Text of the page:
I enjoy fixing (most) things and extending the useful life of stuff as long as possible. I find the challenge of diagnosing and remedying problems mentally stimulating and gratifying. My family is more than willing to oblige me this pleasure. In fact, I am often greeted with a pile of broken items when I walk in the door after work. They have even created a designated spot on a shelf in the kitchen to store their damaged goods. Some may call me strange for enjoying what others call mundane; not my family, though. They call me Fix-It Fred.
Our daughter, Natalie, has a hamster. She has had several over the years, but only one at a time. One thing they have all had in common is they love to run. A lot. Usually at night. And they prefer to be really loud during workout time. We have had several different styles of wheels and other running devices over the years. It seems each critter has its own preference as to how to burn off energy. The current hamster, Professor Ham, is very fond of his metal wheel. While he sometimes runs on his plastic wheel, the metal one is his go-to item for burning excess energy.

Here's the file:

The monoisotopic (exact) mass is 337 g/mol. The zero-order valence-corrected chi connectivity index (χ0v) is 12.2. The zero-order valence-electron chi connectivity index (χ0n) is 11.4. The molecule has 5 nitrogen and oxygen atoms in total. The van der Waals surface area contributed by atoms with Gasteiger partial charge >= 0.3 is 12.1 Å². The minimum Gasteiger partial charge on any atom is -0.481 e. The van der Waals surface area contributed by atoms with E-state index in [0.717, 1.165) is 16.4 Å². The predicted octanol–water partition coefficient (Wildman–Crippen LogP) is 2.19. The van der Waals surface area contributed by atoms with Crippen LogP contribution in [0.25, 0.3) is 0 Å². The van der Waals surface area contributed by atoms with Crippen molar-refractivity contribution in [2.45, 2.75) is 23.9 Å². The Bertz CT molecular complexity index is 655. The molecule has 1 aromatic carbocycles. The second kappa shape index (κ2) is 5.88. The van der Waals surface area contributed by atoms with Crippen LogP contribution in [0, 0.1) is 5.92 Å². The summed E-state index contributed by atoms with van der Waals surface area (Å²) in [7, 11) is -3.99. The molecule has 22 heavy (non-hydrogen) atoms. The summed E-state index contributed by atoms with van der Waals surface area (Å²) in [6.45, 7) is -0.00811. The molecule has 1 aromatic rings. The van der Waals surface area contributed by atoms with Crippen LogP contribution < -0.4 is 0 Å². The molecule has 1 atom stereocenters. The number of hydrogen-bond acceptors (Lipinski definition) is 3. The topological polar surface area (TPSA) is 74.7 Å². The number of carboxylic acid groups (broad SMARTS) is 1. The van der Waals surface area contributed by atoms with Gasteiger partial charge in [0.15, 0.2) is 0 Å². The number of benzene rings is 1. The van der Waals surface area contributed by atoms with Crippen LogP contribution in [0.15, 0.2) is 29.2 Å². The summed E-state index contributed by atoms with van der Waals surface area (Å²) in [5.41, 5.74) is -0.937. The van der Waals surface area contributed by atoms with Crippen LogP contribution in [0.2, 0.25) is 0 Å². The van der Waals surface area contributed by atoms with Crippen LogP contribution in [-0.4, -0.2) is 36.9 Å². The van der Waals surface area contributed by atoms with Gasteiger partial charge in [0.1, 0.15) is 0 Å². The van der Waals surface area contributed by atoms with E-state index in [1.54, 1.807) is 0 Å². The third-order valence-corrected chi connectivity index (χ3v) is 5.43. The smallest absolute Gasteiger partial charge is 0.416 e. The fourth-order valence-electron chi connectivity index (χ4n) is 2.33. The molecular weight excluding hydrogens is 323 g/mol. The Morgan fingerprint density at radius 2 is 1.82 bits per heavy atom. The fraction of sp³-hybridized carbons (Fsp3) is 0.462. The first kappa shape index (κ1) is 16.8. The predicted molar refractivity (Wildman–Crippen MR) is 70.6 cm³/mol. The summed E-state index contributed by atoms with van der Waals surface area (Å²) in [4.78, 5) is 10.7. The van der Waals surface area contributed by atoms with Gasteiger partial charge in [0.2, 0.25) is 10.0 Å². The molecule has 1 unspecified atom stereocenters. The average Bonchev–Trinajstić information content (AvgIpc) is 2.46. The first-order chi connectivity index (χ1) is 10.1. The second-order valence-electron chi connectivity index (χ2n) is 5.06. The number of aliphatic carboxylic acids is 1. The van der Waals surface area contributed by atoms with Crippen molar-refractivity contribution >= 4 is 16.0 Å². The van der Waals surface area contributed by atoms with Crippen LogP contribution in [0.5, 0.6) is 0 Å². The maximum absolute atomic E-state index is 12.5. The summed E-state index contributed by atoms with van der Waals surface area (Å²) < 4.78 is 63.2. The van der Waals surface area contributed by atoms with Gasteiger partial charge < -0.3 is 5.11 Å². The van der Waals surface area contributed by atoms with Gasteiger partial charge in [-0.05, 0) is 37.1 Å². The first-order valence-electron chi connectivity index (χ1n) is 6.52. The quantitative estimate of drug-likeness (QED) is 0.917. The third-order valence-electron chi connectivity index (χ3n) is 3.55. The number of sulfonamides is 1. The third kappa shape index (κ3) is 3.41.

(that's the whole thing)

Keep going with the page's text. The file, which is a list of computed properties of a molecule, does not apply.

The plastic wheel is our favorite, as humans; it makes very little noise as he runs the night away. The metal one? Not so much. The squeaking noise of metal on metal is not the easiest to sleep through. But the squeaky wheel gets the grease, right? What sort of grease/lubrication do you put on a wheel in a cage with a neurotic animal that chews on everything in sight? That is a tough question. The best, non-toxic solution I have come up with over the years is vegetable oil.
The vegetable oil is not a permanent solution; it only lasts about a month. However, I would rather reapply the oil monthly than choose something that may make the hamster sick and give him a one-way ticket to the backyard hamster cemetery. Comforting a distraught child over her deceased pet is much more challenging than taking two minutes once a month to oil a squeak.
The oil application process is quick and easy. There are two places that need the oil–both points of rotation in the center of the wheel. There are countless ways to apply the oil, the fastest one I have found is to simply rub it on with my finger. I pour a small amount of oil in an old medicine cup and dip my finger in that. I doubt my wife would like it if I dipped my hamster cage finger in the bottle of vegetable oil. The oil could also be applied with a medicine dropper or oral medication syringe if you don’t want an oily finger.
I have been oiling the wheel like this for a few years, with multiple hamsters, and have never had an issue. It is quick, simple and safe. And we no longer have to listen to the squeaky wheel.